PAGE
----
It amazes me that there hasn’t been ANY
outcry about the fact that politicians need
not be properly elected in this country
anymore. Allow me to provide three brief
examples of the government’s autocratic
breaking away from democracy.

Two instances are the most recent
premiers of British Columbia. Christy
Clark did two terms without a
straightforward win of a seat in the
legislature. In the first term she wasn’t
even a politician when she was
APPOINTED premier by her party after
Gordon Campbell resigned. And then the
second time she actually LOST the vote
but for some undisclosed reason the
government decided she absolutely HAD
to be the premier so they rigged up
another election for her in another city
shortly after her defeat. Then when she
allegedly won that vote they claimed that
this second run at office entitled her to
become the premier. It was made very
clear that Clark didn’t have to be elected
to be premier. And I say “allegedly won”
because I’m very skeptical about the
integrity of voting systems, here or
anywhere.

And now we have the present premier
who got his position the same way --
through a slippery legal maneuver. Even
though John Horgan’s party didn’t win the
election with the majority of MLAs,
somehow it became the ruling party
anyway. Is that fair to the people of the
province? I don’t think it is. Any premier
or government that comes into office
other than by being elected in a
conventional manner with the majority of
seats or votes is sending a clear message
about their position on democratic
principles. They’re showing contempt for
democracy.

Then on the federal level there’s the
current leader of the NDP who came into
his position in a similar way. It’s my
understanding that he wasn’t even an MP
when he became the party leader. In fact, I
think he might still even be a
PROVINCIAL politician!

It’s disappointing that there’s been no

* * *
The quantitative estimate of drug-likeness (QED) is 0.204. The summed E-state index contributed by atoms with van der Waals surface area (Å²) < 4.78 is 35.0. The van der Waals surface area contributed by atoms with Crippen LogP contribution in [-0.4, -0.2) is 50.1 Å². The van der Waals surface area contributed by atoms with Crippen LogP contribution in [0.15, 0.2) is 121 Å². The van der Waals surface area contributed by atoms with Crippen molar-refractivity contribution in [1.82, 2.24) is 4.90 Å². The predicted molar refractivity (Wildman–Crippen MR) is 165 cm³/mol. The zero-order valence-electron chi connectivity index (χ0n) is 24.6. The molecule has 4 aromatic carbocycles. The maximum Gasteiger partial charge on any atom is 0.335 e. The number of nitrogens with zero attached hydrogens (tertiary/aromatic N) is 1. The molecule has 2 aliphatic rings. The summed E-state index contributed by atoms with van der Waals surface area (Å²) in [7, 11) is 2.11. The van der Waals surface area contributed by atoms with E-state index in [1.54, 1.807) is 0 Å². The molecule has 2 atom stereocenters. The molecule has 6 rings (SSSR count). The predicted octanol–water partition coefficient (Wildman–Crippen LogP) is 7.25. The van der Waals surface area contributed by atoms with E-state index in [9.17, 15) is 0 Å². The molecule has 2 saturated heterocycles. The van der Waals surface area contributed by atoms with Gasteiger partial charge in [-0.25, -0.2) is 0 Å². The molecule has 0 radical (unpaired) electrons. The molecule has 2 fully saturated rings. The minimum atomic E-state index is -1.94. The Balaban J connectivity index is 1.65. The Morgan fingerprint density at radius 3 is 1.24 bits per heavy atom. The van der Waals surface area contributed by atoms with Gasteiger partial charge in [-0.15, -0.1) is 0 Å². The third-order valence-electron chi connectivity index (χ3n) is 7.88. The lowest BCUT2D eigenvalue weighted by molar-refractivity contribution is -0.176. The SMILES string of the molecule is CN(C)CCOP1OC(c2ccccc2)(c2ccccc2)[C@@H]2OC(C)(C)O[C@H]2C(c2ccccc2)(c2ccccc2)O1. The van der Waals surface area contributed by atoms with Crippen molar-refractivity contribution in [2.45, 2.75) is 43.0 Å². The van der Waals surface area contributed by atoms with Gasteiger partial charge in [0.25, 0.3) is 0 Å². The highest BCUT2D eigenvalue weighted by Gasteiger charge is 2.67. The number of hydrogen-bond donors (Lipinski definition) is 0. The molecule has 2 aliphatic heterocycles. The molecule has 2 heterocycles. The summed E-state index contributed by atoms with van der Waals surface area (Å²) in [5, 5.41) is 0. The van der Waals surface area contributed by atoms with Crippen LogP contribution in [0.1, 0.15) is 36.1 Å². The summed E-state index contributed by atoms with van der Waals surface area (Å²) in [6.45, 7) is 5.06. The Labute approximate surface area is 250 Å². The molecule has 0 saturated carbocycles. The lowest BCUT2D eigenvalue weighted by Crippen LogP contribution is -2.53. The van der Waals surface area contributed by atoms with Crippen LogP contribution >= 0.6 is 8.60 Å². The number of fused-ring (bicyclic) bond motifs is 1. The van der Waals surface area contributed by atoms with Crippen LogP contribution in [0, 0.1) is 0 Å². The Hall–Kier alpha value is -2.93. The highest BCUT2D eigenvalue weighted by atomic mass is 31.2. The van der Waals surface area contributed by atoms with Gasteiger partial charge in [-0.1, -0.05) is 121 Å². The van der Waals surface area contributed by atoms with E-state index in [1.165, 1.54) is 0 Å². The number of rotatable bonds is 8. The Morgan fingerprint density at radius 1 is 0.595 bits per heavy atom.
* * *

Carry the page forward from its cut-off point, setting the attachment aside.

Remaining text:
public backlash whatsoever about this
shift away from democracy. Neither the
public nor the media care that people can
now be appointed into positions of power
without public input under the guise of
being democratically elected. The
Canadian news media screams about
Russia rigging the U.S. election yet they
ignore the dictatorship games that are
happening here. That’s how complacent
and STUPID Canadians are when it comes
to politics. And it’s also why there’s
cynicism about voting and a sense that
elections are fixed.

I confess, I was initially quite happy to
hear that the NDP were coming into
power in this province. The last time they
were the ruling party was in the 1990s
and I have wonderful memories of that
period. I was married to a terrific woman
and living in a nice house in Crescent
Beach near White Rock. I was moving up
in a field I loved, radio, and I’d gotten a
dream job with a big media company in
Vancouver. I had money and my wife and I
were socializing and dining out every
other night and going on trips regularly.
These were the best times of my life.

But then it all came crashing down when I
ran into legal trouble which, interestingly
enough, coincided almost precisely with
the changing of the guard to the Liberals
from the NDP.

But despite my positive memories of past
prosperity and happiness, my pleasure
regarding the return of the NDP this year
was crushed when, immediately after they
became the new government, I got a nasty
ten-page letter warning me to get ready
for a FIFTY-TWO PERCENT
PROPERTY TAX INCREASE (!), a bill
which is paid to the province.

Say what you will about the Liberals, my
property tax bill actually DECREASED
during their tenure and I was never
badgered with disgusting hate mail about
extortionate tax hikes.

It seems to me that when a party is
enacting law and taking widespread action
against people as governments do, they
damn well SHOULD be democratically
elected by the people. But that doesn’t
happen in British Columbia anymore and
that’s a sign of a degradation into
dictatorial autocracy.

Another topic I want to bring up is the
emerging trend of new political leaders
wearing turbans and looking like they
could be residents of India. I’ve seen this
in many news reports featuring federal
government MPs. One example is the
new leader of the NDP.

Yes, this is a superficial thing, judging
people by what they wear, by their
fashion. But then politics is all about
perception and image. People do make
judgments based on appearance (although
I’ve learned over the years that one must
be very careful about doing so).

Now, I’m not about to declare that
political leaders shouldn’t wear turbans.
They can wear whatever the hell they
want; it’s their business and not mine. But
I AM saying that it sends signals to us.

One message is that these individuals are
rebelliously resistant to assimilating into
the cultural mainstream of our country.
What is the cultural mainstream? In
government it’s suits and ties and no
headgear. As such, since we primarily see
these headdresses worn in the federal
government, we can surmise that
Parliament has a rebellious streak to it.

Further, it tells us that these individuals
are members of an Indian ideology and
that the government is being influenced
by this ideology.
Facebook Page
Twitter Page
YouTube Channel
The Callum Houston Web Page
YouTube Channel